Trends that are putting pressure on law firms include: deregulation, globalization, smarter client procurement strategies, diminished customer loyalty, commoditization and competition
Law firms are drawing upon highly skilled external research capabilities to generate critical information that to facilitate better sales outcomes
Insight and analysis is the new battleground, with firms seeking a deeper understanding of their clients, prospects and sectors
Knowledge service providers can play a significant role in supplying both templatized and customized analyses to help law firms win deals
It is akin to an intelligent route through the perfect storm.
In the current business environment, law firms face heightened pressure from a perfect storm of market forces: Deregulation, globalization, smarter client procurement strategies, diminished customer loyalty, commoditization and increasingly aggressive competition. To counter these looming threats to their survival and prosperity, law firms are searching for more innovative methods to raise their level of strategic and tactical engagement with clients. One such strategy is to draw upon highly skilled external research capabilities to produce the type of critical information that can enable law firms to facilitate better sales outcomes through more precise and deeper insights on opportunities within target companies and industry sectors.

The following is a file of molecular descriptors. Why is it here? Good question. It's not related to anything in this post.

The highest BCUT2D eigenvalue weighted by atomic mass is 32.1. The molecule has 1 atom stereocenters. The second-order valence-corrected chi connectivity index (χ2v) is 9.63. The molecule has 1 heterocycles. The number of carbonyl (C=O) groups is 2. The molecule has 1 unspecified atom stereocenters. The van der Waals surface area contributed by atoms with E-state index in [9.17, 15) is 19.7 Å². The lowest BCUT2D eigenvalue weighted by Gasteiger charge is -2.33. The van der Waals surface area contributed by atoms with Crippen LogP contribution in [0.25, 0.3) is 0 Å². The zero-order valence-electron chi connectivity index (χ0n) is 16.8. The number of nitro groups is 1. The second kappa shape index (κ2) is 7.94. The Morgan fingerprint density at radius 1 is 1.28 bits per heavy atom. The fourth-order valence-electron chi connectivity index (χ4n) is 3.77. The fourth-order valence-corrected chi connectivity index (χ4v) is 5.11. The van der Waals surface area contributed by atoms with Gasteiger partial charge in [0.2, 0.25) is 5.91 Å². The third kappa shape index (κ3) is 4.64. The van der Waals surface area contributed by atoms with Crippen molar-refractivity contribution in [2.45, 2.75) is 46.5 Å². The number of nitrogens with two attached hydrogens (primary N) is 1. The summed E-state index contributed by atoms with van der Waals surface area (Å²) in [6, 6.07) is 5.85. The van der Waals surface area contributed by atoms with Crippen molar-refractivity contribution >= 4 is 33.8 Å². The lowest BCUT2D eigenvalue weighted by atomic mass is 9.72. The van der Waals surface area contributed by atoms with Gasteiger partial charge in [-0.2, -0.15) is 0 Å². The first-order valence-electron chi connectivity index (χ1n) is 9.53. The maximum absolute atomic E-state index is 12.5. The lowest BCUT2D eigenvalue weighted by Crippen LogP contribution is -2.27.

The increasing sophistication of inhouse counsel and procurement teams means that law firms need to be better prepared and differentiated in order to win in today's rapidly changing battleground.
Traditionally, in law firms, there is too much information and not enough analysis. Too little time to generate meaningful insight and understanding from the plethora of sources that lawyers and business development professionals can use to create real competitive advantage.